It is hard not to be nostalgic on nights like this. About an NME night when Pulp were on the bottom of a bill headlined, I think, by Kingmaker. About the party for “OU” at the Leadmill, with a problematic balloon launch and a large papier mache head, and the party for “Do You Remember The First Time” at the ICA.

It is hard not to be nostalgic on nights like this. About an NME night when Pulp were on the bottom of a bill headlined, I think, by Kingmaker. About the party for “OU” at the Leadmill, with a problematic balloon launch and a large papier mache head, and the party for “Do You Remember The First Time” at the ICA.



About Glastonbury, of course, and Reading, and the ‘shoegazing’ show at the Underworld, when the band played behind picture frames made from gold-painted shoes and Suede supported, appearing without Justine Frischmann for the first fateful time. About an extraordinary night at the Dome in Tufnell Park, when Pulp opened with a ten-minute instrumental to soundtrack Jarvis Cocker feeding the sparse audience miniature doughnuts off his fingers. And about the farewell show in a Rotherham museum.

In many ways, Pulp can come across as a rather callous band, but they are also one with a repertoire – “Do You Remember The First Time”, “Disco 2000”, naturally – that could have been written for sentimental reunions. So it is that 2011’s most noted revival act nears the end of its summer activities with a relatively intimate show at, as Cocker notes early on, a venue with an actual roof. The Mis-Shapes are back, too, though one suspects a good proportion have grown into decent media careers.

Watching the BBC’s Reading coverage at the weekend, a few things about Pulp were striking: how they could once again make such an imposing racket out of relatively crude musical skills; how many great songs they have, and how few actual hits. The Reading show looked brilliant, and was brilliantly constructed, balancing the rueful intimacies with surging epics: “This Is Hardcore”, “Sunrise”,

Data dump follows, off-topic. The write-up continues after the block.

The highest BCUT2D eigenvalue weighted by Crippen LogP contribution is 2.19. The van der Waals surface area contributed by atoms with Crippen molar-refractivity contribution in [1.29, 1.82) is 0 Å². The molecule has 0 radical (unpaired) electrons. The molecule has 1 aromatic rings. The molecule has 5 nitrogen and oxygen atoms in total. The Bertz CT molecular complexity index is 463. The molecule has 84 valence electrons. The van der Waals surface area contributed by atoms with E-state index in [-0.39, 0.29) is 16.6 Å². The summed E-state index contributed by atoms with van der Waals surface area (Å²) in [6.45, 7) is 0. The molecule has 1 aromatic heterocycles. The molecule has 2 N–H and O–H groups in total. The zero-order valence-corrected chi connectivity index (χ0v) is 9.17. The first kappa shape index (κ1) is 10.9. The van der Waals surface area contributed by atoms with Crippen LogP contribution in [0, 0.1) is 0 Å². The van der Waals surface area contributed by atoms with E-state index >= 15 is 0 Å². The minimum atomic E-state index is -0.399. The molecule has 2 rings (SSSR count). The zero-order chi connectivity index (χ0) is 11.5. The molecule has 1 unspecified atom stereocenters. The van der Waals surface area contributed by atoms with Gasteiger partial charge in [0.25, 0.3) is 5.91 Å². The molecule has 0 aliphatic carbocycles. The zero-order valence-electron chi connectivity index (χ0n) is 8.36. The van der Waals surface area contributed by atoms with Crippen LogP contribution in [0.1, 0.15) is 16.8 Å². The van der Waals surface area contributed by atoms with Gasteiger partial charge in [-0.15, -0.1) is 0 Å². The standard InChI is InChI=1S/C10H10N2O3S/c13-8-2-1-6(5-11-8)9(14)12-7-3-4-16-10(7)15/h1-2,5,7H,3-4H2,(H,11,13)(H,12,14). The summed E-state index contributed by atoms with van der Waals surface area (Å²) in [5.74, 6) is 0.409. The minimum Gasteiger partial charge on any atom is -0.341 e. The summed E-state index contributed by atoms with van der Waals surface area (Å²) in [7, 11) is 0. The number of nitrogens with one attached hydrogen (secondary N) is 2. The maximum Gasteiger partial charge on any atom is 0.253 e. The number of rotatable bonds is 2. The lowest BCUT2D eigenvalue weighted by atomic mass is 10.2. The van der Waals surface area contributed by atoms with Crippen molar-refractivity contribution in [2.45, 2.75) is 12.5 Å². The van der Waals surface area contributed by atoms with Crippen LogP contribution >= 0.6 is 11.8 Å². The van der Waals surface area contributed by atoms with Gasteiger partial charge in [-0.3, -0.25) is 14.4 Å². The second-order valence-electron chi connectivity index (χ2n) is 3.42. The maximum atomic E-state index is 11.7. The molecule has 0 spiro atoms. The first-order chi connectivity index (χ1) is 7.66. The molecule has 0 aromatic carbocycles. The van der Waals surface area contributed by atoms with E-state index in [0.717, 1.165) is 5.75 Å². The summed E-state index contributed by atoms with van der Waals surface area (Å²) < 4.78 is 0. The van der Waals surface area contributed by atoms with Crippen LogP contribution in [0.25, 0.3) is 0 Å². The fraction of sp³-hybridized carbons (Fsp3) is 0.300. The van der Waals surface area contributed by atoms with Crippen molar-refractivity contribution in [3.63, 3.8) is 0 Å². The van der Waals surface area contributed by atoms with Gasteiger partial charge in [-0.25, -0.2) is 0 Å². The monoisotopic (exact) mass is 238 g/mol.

“F.E.E.L.I.N.G.C.A.L.L.E.D.L.O.V.E.”, “I Spy”.

But those last two songs sadly don’t make an appearance at Brixton – tonight, the setlist doesn’t have quite the same graceful arc. It does, though, have a bunch of songs dug out of the less frequented areas of their catalogue: “Bad Cover Version” and a mightily atmospheric, if somewhat lost, “Wickerman” from “We Love Life”; the art school disco of “Countdown” from “Separations” (though not, unfortunately, “My Legendary Girlfriend”); and a superb “O.U”, its frazzled, homebaked take on spacerock given extra muscle by an extended lineup that includes Leo Abrahams on guitar.

Richard Hawley also sits in with his former employers on a few numbers, most notably “Lipgloss” – a song which Cocker admits they’ve always had trouble playing – where Hawley out of the four guitarists seems to be handling the peculiar, rapidly looping main riff. It’s not always obvious what this army of musicians are actually doing, but the sound they make, especially when they cluster round the Peter Thomas sample that threads through “This Is Hardcore”, is seriously impressive.

“This Is Hardcore” remains, to these ears, Pulp’s best and most wrenching – poignant even, after a fashion – song. It’s run close by a few more in this set, though: the aforementioned “Sunrise”, still sounding like a cross between Roxy Music, Spiritualized and something very roughly approximating folk music; the jangling and ecstatic “Babies”; and of course, “Common People”.

It was to Pulp’s commercial benefit and, perhaps, ultimate misfortune, that Britpop came along, giving them a vehicle into the mainstream that other putative genres (I remembered, mid-gig, one dreamed up by Stuart Maconie and Andrew Collins, called Lion Pop, ostensibly to take the piss out of Steve Lamacq’s energetic neologising) had failed to provide. Away from all that, though, it’s clearer than ever that it was an accident of circumstance that lumbered Pulp with such a tag.

In reality, they belonged – and belong – to an older and better tradition of chippy British artrock, one that from time to time comes into fleeting but delicious contact with the mainstream. A reminder, then, of the powers of a great band, but also of what the British music scene currently, and so grievously, lacks.

SETLIST

1. Do You Remember the First Time?

2. Countdown

3. Lipgloss

4. O.U.

5. Have You Seen Her Lately?

6. Something Changed

7. Disco 2000

8. Sorted For E’s & Wizz

9. Wickerman

10. Bad Cover Version

11. Babies

12. Underwear

13. This Is Hardcore

14. Sunrise

15. Bar Italia

16. Common People
~
17. Razzmatazz

18. Mis-Shapes